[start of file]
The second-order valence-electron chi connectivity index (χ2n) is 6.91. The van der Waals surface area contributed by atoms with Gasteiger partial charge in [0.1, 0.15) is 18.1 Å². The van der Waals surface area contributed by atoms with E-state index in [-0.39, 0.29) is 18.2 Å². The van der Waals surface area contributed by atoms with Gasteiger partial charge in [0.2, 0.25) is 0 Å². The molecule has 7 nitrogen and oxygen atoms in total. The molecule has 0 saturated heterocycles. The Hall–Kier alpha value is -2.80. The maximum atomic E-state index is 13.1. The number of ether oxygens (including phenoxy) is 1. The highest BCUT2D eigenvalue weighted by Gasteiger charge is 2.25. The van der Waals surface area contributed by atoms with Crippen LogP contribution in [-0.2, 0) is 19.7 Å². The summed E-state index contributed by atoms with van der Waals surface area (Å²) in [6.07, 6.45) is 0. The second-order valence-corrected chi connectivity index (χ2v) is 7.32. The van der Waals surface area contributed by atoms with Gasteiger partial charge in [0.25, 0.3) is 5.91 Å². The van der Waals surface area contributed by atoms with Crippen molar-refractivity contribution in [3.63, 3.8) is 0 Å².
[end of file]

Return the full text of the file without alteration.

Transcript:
The second-order valence-electron chi connectivity index (χ2n) is 6.91. The van der Waals surface area contributed by atoms with Gasteiger partial charge in [0.1, 0.15) is 18.1 Å². The van der Waals surface area contributed by atoms with E-state index in [-0.39, 0.29) is 18.2 Å². The van der Waals surface area contributed by atoms with Gasteiger partial charge in [0.2, 0.25) is 0 Å². The molecule has 7 nitrogen and oxygen atoms in total. The molecule has 0 saturated heterocycles. The Hall–Kier alpha value is -2.80. The maximum atomic E-state index is 13.1. The number of ether oxygens (including phenoxy) is 1. The highest BCUT2D eigenvalue weighted by Gasteiger charge is 2.25. The van der Waals surface area contributed by atoms with Crippen LogP contribution in [-0.2, 0) is 19.7 Å². The summed E-state index contributed by atoms with van der Waals surface area (Å²) in [6.07, 6.45) is 0. The second-order valence-corrected chi connectivity index (χ2v) is 7.32. The van der Waals surface area contributed by atoms with Gasteiger partial charge in [0.25, 0.3) is 5.91 Å². The van der Waals surface area contributed by atoms with Crippen molar-refractivity contribution in [3.63, 3.8) is 0 Å².